The Empire State Building’s owner lost his bid to stop a new skyscraper from rising in the neighbourhood when the New York City Council approved zoning and land use changes yesterday that pave the way for the 1,190ft tower.
The project, called 15 Penn Plaza, is still in the planning stages. Developer Vornado Realty Trust has not set a date for its construction and has yet to sign a major commercial tenant.
But the plans alone for a glass office tower, which would stand higher than the Empire State Building’s 86-floor observatory, infuriated the landmark’s owner, Anthony Malkin, so much that he called it an “assault on New York City and its iconography.”
Council members voted overwhelmingly in favour of the project. They said New York City and its skyline cannot afford to be frozen in time and must embrace new investments.
“We can’t make decisions based on one building,” said Councilman Mark Weprin. “The city has to grow, and it’s going to continue to grow.”
Mayor Michael Bloomberg also backed the project this week, dismissing Malkin’s argument as delusional.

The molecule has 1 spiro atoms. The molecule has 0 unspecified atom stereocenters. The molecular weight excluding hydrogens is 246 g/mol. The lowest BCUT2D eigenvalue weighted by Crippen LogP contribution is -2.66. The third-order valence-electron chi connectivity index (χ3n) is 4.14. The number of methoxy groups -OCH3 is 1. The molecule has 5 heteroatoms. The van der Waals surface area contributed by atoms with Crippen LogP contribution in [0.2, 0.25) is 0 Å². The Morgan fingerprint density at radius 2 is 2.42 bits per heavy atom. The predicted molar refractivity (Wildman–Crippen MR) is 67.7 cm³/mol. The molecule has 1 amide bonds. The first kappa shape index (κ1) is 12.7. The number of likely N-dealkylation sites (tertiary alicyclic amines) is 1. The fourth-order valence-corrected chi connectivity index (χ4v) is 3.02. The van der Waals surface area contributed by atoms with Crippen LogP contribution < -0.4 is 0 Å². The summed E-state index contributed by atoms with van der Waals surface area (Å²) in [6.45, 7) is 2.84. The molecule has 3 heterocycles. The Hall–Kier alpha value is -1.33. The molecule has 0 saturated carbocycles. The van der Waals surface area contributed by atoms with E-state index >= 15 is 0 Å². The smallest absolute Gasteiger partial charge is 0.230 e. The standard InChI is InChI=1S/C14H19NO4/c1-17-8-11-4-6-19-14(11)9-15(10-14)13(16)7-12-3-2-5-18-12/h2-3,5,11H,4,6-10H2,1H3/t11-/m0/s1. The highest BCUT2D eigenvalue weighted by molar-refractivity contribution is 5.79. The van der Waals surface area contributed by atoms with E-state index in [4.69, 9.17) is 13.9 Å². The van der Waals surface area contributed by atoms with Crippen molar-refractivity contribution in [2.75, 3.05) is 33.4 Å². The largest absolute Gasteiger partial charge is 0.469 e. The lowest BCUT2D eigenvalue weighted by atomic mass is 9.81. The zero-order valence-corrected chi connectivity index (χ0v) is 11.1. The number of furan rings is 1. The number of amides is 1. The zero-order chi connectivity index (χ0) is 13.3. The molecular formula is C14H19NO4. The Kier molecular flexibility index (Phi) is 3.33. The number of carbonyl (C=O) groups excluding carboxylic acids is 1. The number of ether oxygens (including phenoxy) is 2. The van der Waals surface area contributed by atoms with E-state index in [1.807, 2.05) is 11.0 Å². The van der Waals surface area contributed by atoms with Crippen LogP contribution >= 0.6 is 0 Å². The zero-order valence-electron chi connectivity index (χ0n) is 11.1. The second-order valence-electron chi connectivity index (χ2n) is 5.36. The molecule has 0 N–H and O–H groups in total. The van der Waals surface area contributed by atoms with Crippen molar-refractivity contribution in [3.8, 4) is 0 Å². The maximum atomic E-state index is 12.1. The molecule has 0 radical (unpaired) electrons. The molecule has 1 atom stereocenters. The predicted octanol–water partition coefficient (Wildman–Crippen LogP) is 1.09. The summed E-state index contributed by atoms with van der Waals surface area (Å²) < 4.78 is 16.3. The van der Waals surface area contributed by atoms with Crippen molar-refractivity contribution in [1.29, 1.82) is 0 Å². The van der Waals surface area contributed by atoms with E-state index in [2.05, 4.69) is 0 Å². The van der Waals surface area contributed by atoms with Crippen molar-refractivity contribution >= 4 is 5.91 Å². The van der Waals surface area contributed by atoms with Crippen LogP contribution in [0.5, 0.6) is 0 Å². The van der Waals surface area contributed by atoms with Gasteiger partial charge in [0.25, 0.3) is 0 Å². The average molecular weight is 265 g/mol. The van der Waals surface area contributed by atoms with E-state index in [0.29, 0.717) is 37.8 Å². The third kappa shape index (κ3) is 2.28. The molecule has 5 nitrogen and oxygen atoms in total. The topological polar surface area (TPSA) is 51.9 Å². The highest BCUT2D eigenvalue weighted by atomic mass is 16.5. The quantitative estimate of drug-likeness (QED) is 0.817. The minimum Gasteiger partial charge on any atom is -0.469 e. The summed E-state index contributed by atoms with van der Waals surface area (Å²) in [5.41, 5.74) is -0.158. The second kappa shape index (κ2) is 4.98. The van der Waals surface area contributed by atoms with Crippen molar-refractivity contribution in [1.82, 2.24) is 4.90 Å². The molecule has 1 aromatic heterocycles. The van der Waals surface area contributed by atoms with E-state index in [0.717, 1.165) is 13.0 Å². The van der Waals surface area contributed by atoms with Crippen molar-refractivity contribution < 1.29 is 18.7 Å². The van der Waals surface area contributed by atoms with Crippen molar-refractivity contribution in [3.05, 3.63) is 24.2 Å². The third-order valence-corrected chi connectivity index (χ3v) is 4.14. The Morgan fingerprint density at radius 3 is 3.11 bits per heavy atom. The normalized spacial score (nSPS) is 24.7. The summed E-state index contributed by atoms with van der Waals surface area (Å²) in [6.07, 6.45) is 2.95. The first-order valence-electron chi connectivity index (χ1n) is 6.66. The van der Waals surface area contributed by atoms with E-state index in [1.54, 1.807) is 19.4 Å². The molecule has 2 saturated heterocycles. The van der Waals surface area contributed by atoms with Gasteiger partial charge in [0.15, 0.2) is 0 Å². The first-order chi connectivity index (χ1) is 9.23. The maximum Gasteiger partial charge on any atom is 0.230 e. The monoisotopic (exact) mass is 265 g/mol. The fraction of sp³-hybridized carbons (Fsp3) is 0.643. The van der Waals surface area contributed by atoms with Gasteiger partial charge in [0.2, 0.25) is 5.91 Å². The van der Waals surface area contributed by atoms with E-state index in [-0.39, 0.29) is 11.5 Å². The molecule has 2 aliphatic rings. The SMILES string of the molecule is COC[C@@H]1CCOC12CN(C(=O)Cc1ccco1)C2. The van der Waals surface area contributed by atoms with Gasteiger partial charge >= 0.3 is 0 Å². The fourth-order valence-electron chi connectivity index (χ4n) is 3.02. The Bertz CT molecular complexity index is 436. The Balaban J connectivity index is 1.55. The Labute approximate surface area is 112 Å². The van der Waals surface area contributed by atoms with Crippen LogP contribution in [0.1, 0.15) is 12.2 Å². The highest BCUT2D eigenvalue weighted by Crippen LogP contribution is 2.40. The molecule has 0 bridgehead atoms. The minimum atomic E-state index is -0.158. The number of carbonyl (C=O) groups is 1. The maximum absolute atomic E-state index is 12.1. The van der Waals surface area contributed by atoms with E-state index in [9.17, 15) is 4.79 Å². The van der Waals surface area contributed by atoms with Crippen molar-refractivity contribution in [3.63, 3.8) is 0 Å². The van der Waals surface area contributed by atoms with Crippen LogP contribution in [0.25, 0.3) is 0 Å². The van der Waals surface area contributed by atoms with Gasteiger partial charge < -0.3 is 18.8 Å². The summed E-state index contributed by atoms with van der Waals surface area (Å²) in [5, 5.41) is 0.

“Anybody that builds a building in New York City changes its skyline – we don’t have to run around to every other owner and apologize,” he said. “One guy owns a building, he’d like to have it be the only tall building – I’m sorry, that’s not the real world.”
Renderings of the proposed building – designed by Pelli Clarke Pelli Architects – show a skyscraper shaped like a giant chisel atop a block. It tapers to a flat edge at the peak and is marked by a top-to-bottom groove on its face.
Malkin had lobbied the council to cut the tower by one-third the proposed height.
He said in a statement after the vote that the owners believed the new building’s height and design encroached on the most iconic image in New York’s skyline. But he conceded that the City Council had the final say.
“They have gone out of their way to listen to our position,” he said. “In the end […] it was up to them to decide.”
A spokesman for the developer released a statement thanking those connected with the approval of the project, which the company believes “will be an outstanding addition to New York’s iconic skyline.”